Yen goes down after BOJ report might push negative rate policy
On Wednesday, the Japanese yen weakened during Asia trade, as traders reacted to a report on probable changes to the Bank of Japan's easing policies, while the New Zealand dollar rebounded after a wider than expected current account deficit.
The currency pair USD/JPY traded at 103.05, rising 0.46%. In Japan, speculation on further BOJ easing was spurred on Wednesday by an article in the Nikkei business daily, informing that the major bank might get down to widening its negative interest rate policy as its asset buying objective, which includes government debt, of about ¥80 trillion hits saturation point.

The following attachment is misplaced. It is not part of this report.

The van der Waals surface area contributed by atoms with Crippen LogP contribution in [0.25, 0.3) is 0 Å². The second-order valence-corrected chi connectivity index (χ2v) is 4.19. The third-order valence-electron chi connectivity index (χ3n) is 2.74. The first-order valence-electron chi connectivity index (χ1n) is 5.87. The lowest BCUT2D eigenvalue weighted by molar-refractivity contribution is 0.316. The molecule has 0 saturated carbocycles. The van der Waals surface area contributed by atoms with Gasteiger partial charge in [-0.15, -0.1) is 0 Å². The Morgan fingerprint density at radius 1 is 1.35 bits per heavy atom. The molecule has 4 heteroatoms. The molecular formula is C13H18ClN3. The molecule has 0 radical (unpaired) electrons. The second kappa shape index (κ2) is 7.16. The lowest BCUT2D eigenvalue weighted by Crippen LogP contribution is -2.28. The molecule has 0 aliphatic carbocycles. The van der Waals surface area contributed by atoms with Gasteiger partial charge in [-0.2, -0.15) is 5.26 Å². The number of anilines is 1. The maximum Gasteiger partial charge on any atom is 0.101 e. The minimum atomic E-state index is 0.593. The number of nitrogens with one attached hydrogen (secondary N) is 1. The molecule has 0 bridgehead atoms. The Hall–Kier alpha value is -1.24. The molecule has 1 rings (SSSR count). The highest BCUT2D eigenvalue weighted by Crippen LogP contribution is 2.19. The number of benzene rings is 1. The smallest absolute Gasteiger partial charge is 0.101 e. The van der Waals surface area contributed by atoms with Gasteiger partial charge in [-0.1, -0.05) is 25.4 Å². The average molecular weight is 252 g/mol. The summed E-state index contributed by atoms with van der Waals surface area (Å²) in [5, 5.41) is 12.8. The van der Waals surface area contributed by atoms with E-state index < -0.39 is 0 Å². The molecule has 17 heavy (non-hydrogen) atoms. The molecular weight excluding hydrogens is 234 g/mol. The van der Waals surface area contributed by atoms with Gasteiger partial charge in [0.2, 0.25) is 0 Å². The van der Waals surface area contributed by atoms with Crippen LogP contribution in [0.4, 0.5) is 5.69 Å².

Earlier, the New Zealand second quarter current account demonstrated a deficit of about NZ$945 million quarter-on-quarter, compared to NZ$410 million observed, and also a NZ$7.38 billion gap year-on-year. The deficit turned to be wider than expected because of a sag in services surplus with New Zealanders traveling overseas. By the way, they spent up to NZ$1.4 billion.